During the struggle, the SO can be seen reaching for his Conducted Energy Weapon (CEW) from his right side and placing it near the Complainant’s right thigh. The Complainant then became abruptly compliant with the police officers, allowing them to handcuff him with his hands behind his back. After the Complainant was restrained with the handcuffs, the police officers lifted him to his feet and escorted him out of the gymnasium.

CW #3 was captured in the video standing in the gymnasium watching the police officers as they tried to arrest the Complainant. Video images also captured three youths in the gymnasium, while the arrest was taking place. One of the youths began shooting basketballs at the opposite side of the gymnasium while the police officers struggled with the Complainant on the gymnasium floor. CW #3 was unable to identify these youths.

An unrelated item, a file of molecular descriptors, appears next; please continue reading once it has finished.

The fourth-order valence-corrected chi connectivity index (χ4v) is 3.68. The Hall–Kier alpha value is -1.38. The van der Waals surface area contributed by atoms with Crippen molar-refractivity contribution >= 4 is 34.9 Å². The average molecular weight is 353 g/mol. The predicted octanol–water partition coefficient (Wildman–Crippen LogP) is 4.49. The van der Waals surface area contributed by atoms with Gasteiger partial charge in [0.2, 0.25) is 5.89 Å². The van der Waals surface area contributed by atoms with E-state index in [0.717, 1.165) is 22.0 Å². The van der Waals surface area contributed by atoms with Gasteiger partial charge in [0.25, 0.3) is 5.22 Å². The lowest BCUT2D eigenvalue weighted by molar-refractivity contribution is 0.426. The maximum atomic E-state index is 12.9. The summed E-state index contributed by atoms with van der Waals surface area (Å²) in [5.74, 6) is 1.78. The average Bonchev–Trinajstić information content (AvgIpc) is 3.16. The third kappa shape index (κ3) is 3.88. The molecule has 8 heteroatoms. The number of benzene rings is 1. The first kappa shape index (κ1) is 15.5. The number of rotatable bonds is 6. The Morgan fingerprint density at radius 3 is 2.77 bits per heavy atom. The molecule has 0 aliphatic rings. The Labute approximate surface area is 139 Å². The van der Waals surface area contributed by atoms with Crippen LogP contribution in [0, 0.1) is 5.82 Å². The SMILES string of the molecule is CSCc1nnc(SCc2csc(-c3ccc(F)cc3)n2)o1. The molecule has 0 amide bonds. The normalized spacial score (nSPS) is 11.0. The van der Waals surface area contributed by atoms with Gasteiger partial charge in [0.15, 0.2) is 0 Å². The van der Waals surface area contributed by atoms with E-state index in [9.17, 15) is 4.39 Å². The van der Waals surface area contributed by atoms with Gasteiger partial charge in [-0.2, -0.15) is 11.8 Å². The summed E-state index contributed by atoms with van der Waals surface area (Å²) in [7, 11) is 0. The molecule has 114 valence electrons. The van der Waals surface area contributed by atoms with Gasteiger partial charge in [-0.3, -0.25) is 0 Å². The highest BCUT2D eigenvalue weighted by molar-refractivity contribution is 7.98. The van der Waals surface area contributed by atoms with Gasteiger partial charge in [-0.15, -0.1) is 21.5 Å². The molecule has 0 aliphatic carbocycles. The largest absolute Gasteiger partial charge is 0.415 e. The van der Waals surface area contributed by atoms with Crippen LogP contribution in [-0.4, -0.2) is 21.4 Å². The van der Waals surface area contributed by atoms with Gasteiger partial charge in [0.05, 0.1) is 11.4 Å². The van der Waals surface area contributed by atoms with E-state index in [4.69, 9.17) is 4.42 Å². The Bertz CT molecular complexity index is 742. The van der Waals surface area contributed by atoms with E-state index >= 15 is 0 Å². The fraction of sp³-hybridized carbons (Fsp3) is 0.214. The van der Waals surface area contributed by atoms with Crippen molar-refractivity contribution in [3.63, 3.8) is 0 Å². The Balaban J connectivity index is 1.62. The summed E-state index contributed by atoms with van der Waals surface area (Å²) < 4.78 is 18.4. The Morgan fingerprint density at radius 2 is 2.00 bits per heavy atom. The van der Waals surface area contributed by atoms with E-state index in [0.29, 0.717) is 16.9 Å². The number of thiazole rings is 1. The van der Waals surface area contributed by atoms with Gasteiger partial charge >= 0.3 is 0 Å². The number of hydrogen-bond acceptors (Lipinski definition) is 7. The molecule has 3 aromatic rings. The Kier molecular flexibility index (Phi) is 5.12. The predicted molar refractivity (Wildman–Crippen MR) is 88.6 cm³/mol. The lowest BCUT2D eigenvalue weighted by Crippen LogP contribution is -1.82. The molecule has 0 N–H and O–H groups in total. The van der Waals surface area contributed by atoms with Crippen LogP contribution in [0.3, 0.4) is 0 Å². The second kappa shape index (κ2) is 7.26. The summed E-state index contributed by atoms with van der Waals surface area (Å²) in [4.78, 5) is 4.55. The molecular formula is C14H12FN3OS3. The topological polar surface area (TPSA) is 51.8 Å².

Communications Recordings

The communications recordings and the 911 calls of May 18, 2018, leading up to the Complainant’s arrest were reviewed and found to be consistent with the ICAD printouts and the statements of the involved police officers, civilian witnesses, surveillance videos, and the OPS supporting documentation.

Materials obtained from Police Service

Upon request, the SIU obtained and reviewed the following materials and documents from the OPS:

  • List of Involved Officers;
  • Communications Recordings;
  • 911 Call Recordings
  • Computer Aided Dispatch (CAD) Report;
  • Investigative Action Report authored by WO #1;
  • Training Record of the SO;
  • Procedure: Mental Health Incidents;
  • Procedure: Use of Force; and